Hong Kongers work some of the longest hours in the world (around fifty hours per week) and The 852 was recently named one of the most stressed cities globally; Carol Liang from MIND HK shares her view on addressing mental health in the workplace
Serving as a one-stop shop for accurate and free information, urgent and non-urgent services, MIND HK offers the public a platform to discuss and learn more about mental health. The NGO has already shared ways to talk about mental health and info on their annual Time to Talk Day, and having recently launched its second campaign Move It for Mental Health. We sat down with Carol Liang, Communications Manager at Mind HK to chat about finding help in one of the most stressed cities in the world.
An interview with Carol Liang from Mind HK
Hi, Carol. Can you tell me more about your role at Mind HK?
I’m the Communications Manager and lead on website development, campaigns, social media and media relations. The core part of my role is to consult and collaborate with media partners to raise awareness of and de-stigmatise mental health in Hong Kong, where it is still a highly taboo topic.
What made you want to get involved withMind HK and helping to destigmatise mental health in Hong Kong?
I studied public health in graduate school and quickly realised there is a huge need to address mental health globally. This notion held especially true in Hong Kong; when I moved back two years ago I recognised how much more taboo it is to talk about mental health here than in New York City, where I was previously based. Mind HK had just launched and it was the perfect opportunity to get involved in de-stigmatising mental health.
What’s the biggest achievement you’ve had since joining Mind HK?
We’ve grown so much over the past two years, just one year ago Mind HK comprised of two part-time staff. The team has a lot planned and we’re growing much faster than I anticipated, which is so great to see. Personally, my biggest achievement is the website – providing open resources to the general public, directing people to the correct services, and featuring stories of lived experiences which has shown to be an incredibly powerful way to improve awareness of mental health and bring the topic into daily conversations.
What’s the philosophy of Mind HK?
The mission is to ensure no one has to face a mental health problem alone and has the recognition, support and respect they need to make the best recovery possible.
Mind HK believes in leveraging other NGOs works in the mental health field to ensure community members have access to available services. Its online resources, donated from internationally renowned mental health charities such as Mind UK and Orygen, have been localised and translated to provide open resources to the Hong Kong population.
What is the biggest obstacle when it comes to addressing mental health and mental illness in Hong Kong?
We don’t talk about it – mental health is very much a taboo topic in the city and is too often than not directly linked to being weak and to family backgrounds. Mental health problems, such as depression and anxiety, are illnesses. Stigma is a key barrier to care in Hong Kong and something we seek to remove. The good news is 89% of participants in our research study agree that there needs to be a far more tolerant attitude to mental health in Hong Kong.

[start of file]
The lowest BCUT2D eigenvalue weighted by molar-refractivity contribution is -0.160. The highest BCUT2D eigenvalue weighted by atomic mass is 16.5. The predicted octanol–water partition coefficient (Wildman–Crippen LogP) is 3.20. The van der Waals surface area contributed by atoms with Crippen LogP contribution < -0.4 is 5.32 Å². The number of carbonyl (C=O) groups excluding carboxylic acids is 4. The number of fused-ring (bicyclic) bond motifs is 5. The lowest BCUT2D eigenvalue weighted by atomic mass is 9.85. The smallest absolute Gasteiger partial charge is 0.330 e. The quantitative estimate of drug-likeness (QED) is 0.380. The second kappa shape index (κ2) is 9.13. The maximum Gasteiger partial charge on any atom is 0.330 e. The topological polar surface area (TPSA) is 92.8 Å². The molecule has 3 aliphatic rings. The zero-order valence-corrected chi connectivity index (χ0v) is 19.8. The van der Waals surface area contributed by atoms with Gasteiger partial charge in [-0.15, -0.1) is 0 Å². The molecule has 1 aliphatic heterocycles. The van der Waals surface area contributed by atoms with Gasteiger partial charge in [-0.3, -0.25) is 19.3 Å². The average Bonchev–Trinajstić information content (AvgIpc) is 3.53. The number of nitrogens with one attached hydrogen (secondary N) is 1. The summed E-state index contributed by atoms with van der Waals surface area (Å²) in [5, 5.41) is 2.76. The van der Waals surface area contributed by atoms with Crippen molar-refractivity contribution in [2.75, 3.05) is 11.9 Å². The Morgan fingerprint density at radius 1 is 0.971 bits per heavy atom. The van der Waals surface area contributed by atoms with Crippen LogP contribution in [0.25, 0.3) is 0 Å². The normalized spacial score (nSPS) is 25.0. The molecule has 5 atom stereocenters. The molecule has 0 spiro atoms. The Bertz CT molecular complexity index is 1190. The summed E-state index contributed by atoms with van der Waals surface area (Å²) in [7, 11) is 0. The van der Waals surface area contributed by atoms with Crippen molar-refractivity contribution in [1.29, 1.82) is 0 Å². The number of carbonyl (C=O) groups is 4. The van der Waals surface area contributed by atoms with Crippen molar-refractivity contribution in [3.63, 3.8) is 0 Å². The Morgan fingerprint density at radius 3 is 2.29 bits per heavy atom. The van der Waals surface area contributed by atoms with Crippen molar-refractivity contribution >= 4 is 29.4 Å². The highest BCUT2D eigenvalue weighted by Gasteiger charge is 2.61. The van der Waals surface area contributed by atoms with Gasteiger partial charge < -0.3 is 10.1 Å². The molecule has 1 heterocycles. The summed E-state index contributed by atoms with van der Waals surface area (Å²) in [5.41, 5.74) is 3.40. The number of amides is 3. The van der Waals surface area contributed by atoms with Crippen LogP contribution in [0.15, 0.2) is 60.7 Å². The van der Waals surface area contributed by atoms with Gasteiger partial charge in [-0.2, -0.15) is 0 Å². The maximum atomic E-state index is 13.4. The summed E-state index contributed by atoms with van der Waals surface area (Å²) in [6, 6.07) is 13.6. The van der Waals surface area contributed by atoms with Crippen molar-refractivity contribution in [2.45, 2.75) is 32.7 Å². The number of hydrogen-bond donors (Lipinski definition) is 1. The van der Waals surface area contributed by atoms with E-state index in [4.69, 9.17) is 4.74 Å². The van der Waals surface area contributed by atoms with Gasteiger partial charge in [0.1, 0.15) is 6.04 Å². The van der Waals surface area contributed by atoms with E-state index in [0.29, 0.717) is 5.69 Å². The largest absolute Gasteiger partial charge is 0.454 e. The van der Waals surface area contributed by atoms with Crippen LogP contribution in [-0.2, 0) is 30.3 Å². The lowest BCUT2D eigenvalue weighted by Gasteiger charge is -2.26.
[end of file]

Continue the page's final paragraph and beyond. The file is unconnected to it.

What’s the best way to promote mental health in the workplace?
Senior leaders within companies and HR professionals need to make it known that they care about mental health and address that all staff members need to take care of it. Provide support and help services to those in need, support flexible hours, set an example by not leaving the office at 9pm everyday, etc. Also, make sure your staff know what services are available through the workplace system or in Hong Kong, such as EAP programmes and private/public mental health services.
Through the Move it for Mental Health campaign, we noticed that incorporating regular exercise leads to improved concentration, elevated mood, faster learning, enhanced creativity and increased efficiency; all of which boost performance and foster relationships in the workplace.
What do you guys wish to do with campaigns such as Move It?
In Hong Kong over half of the population does not achieve the recommended level of physical activity, approximately 40 per cent of adults suffer from insomnia and only 4.7 per cent of youths exercise for at least one hour per day. It can be difficult to talk about mental health, but most of us don’t have a problem with talking about exercise and how it makes us feel better. Acknowledging that doing physical activity also has mental health benefits is a nice and easy way to start normalising talking about mental health.
We ran Miles for Mental Health in 2017, it received an overwhelming amount of interest. Move it for Mental Health is the second year/version of the campaign. We decided to change “Miles” to “Move” to be more inclusive. People can work out in a way they find enjoyable and not limit them, especially since all physical activity is beneficial for our mental health.
We’ve received overwhelming support from personal trainers and studios across Hong Kong, who have held “Move it for Mental Health” classes, educational workshops and free community workouts open to the public, including Hong Kong Rugby Union, HKore, Absolute Focus, the Studio by Jab and more.
Learn more about Move It for Mental Health
How could people get involved to help raise awareness in general?
Talk about your mental health – your emotions, your experiences. Honest, everyday conversations are key to destigmatising mental health and help show others that they are not alone. You can also attend our mental health trainings and bring your friends along to learn what mental health is, services available, and breaking the stigma to gain a deeper understanding of mental health and some practical tips on self-care and supporting others.